For example, in the case of the atmosphere, molecules want to be closer to the surface because there are many more velocity states (or a larger volume in the momentum space) near the surface (in the position space) that the particles can occupy without (hugely) exceeding the allowed (or typical or average) total (kinetic plus potential) energy per particle (dictated by the overall energy conservation). Thermodynamics hasn't changed or collapsed in this exercise. The only thing that has changed was the formula for the energy i.e. the Hamiltonian: and the formula for the Hamiltonian is what defines the "dynamics" (detailed time evolution). But the general principles and methods of thermodynamics are more universal than a particular Hamiltonian.
This is not the case anymore as soon as gravity is the dominating force: What is different here is that gravity is always attractive.
While gravity is enough to destroy Robert's oversimplified description, as he correctly writes, it is not really necessary. His description of the future as a uniform gas is only correct if the external fields always get eliminated. For gases in any external fields, the naive picture already breaks down. But we didn't need the force to be "universally attractive": an attractive force mediated by a scalar field combined with some repulsive forces could be enough, too. And we didn't need the force to obey the equivalence principle.

Yes, gravity tends to clump things. They evolve into "compact" configurations. But this fact is in no tension with the second law of thermodynamics whatsoever. The only reason why Robert thinks that there is a tension is that his thinking is sloppy - perhaps deliberately sloppy. The existence of the attractive gravitational force is not only consistent with the increasing entropy: one makes another more natural in this context. In fact, the maximally clumped configurations of matter tend to maximize the entropy - they're the black holes that carry the maximum entropy that can be squeezed into the same volume.

Whenever attractive gravity dominates, higher entropy becomes associated with non-uniform matter distributions, and these two descriptions therefore apply to a typical state of matter in the future. The previous sentence may sound counter-intuitive to someone but if it is so, it proves that his or her intuition is failing completely (because every sensible person knows that gravity naturally clumps things and future configurations naturally have a higher entropy so clumped objects that will actually be created or evolved in the future must have a higher entropy). The emotions show nothing wrong about cosmology, thermodynamics, or their union. Science is not about the emotions or intuition or uneducated, slow people with bad scientific intuition.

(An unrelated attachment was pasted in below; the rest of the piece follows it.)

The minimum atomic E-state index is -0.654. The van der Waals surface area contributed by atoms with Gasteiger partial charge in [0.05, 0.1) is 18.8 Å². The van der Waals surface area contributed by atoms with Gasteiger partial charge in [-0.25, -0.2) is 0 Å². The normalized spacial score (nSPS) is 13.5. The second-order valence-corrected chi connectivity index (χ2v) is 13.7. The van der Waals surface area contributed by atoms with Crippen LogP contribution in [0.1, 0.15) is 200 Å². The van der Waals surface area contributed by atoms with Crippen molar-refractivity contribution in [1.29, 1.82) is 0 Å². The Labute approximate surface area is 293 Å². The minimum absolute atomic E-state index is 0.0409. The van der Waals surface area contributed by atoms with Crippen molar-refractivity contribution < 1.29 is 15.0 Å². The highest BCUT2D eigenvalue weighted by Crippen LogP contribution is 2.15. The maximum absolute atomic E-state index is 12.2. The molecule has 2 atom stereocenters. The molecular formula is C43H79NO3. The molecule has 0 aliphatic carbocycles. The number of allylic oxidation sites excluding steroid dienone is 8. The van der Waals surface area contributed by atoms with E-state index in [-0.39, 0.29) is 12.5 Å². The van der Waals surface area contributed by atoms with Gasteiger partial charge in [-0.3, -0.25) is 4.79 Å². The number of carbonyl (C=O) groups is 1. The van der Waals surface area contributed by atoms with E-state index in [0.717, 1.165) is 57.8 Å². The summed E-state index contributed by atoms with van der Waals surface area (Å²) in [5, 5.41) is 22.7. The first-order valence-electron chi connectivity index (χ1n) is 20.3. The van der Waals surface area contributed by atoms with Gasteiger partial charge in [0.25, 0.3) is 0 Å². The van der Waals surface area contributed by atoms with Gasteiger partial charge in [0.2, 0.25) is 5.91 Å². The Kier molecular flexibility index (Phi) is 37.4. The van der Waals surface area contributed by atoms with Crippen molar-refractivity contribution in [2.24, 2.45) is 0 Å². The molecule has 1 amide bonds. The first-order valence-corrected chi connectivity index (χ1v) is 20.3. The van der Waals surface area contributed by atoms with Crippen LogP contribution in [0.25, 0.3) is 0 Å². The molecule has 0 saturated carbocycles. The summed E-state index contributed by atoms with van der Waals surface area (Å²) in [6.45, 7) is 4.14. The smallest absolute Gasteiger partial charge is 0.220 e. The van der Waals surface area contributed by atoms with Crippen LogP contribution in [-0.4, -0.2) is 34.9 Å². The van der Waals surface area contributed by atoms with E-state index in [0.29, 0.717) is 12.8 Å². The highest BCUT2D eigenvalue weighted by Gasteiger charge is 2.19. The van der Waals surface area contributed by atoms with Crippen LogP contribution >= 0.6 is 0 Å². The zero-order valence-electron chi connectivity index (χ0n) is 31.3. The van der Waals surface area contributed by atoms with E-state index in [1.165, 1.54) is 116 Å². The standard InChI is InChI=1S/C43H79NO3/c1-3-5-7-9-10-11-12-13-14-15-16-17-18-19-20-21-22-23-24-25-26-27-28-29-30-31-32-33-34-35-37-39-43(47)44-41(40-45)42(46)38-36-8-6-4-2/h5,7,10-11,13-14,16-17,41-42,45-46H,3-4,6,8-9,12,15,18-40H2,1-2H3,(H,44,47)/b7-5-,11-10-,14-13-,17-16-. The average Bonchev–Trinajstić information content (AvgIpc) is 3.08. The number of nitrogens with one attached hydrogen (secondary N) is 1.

Although it may sound unpopular, there are many fewer people than 6 billion in the world who can actually use their intuition to answer both deep and elementary physics questions, and Robert is unfortunately not in the lucky group. Well, I know that people prefer to hear that everyone should build on their intuition because everyone, including mediocre crackpots of Garrett Lisi's caliber, are new Einsteins. Well, people like to hear it but it is a lie. There are only 100-200 intuitive Einstein equivalents in the world and none of them thinks that Lee Smolin or Garrett Lisi is a good physicist. Everyone else - about 6.5 billion people - should mechanically learn the important insights found by the smarter people.
But this means the equilibrium is unstable.
Not really. Instead, it shows that the whole linearized picture of Robert is not enough to cover all the relevant phenomena. Robert uses the word "unstable" in a very ill-defined way because he doesn't say what quantities are allowed to be varied and which phenomena are included. In fact, all the important phenomena reveal the system as stable. For example, black holes are stable in the sense that they have no negative modes (like those of the long cosmic strings). The damped, quasinormal, ringing modes (of positive imaginary part of the frequency) guarantee that any deviation from the perfect black hole shape is decreasing exponentially: the half-time is usually comparable to the black hole radius (over the speed of light).